Referring now to FIGS. 4A and 4B, yet another exemplary embodiment of a lighting apparatus 402 ariation #1 (FIG. 2) includes a second reflector structured 140 (e.g., an involute) having a reflective surface 140r positioned to reflect light from the emitter side 110a of the light source 110 to the first reflective surface 120r of the first reflector structure 120. The second structure 140 may be a separate structure or may be integral to the first reflector structure 120. The reflective surface 140r of the second reflector structure 140 in the illustrated embodiment has a cylindrical contour, but other contours are possible, such as having a constant radius. In the exemplary embodiment 402, moreover, the second reflector structure provides a quarter-circular cross-sectioned reflective surface 140r to essentially fold the optical path so the source 110 can be mounted 90 degrees lying flat on the substrate 120 with the emitter side 110a generally parallel to the substrate plane compared with the embodiment 102 of FIGS. 1A-1G above, where the edge-ray conditions and output light distribution remain the same. This apparatus 402 has advantages from a performance standpoint in terms of heat dissipation and ease of fabrication/assembly.
By using small cross-section sources 110 (e.g., LED emitters with cross-sections in the tens of microns), it is possible to fabricate an array for the purposes of illumination that have significant advantages over current conventional lighting using the above concepts, and the described apparatus 102, 202, 302, 402 allow the illumination distribution pattern of a specific thin light-emitting matrix design to be finely tailored via a specially designed optic 120 for each source element 110 in which the edge-rays from a 2-D Lambertian emitter 110 that extend over 180 degrees are transformed by the reflector 120 to a distribution having edge-rays limited to a 90 degree angular extent in a plane perpendicular to the axis of the trough.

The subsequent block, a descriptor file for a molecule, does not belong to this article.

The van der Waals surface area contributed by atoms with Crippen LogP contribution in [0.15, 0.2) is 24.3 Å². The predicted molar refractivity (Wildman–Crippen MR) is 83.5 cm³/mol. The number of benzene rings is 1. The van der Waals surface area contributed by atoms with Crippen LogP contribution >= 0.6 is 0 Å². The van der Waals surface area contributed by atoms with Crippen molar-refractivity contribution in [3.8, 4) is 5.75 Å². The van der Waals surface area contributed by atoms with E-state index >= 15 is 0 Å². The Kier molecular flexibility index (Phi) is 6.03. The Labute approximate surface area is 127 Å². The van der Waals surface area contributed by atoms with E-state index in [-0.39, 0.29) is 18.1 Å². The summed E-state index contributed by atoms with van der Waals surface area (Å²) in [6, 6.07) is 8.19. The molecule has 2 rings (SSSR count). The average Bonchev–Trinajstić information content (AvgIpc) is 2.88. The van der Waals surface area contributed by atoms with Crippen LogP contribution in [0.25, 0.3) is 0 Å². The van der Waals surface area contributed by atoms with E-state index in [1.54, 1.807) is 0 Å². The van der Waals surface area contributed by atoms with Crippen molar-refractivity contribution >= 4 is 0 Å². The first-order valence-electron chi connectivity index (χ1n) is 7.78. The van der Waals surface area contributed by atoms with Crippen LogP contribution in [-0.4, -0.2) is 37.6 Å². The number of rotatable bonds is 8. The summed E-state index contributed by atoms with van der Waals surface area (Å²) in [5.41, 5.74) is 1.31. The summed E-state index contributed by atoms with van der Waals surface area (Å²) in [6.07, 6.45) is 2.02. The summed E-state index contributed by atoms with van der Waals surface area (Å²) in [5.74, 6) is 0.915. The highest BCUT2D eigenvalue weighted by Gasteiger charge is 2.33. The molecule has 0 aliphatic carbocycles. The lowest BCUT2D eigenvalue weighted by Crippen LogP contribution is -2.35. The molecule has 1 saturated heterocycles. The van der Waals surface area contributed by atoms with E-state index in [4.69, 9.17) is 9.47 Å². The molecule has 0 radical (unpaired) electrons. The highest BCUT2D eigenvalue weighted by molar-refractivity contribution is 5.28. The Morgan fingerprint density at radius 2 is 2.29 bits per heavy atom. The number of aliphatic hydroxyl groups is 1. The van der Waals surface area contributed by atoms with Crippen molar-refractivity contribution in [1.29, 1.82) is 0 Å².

The above examples are merely illustrative of several possible embodiments of various aspects of the present disclosure, wherein equivalent alterations and/or modifications will occur to others skilled in the art upon reading and understanding this specification and the annexed drawings. In particular regard to the various functions performed by the above described components (assemblies, devices, systems, circuits, and the like), the terms (including a reference to a “means”) used to describe such components are intended to correspond, unless otherwise indicated, to any component, such as hardware, software, or combinations thereof, which performs the specified function of the described component (i.e., that is functionally equivalent), even though not structurally equivalent to the disclosed structure which performs the function in the illustrated implementations of the disclosure. In addition, although a particular feature of the disclosure may have been illustrated and/or described with respect to only one of several implementations, such feature may be combined with one or more other features of the other implementations as may be desired and advantageous for any given or particular application. Also, to the extent that the terms “including”, “includes”, “having”, “has”, “with”, or variants thereof are used in the detailed description and/or in the claims, such terms are intended to be inclusive in a manner similar to the term “comprising”.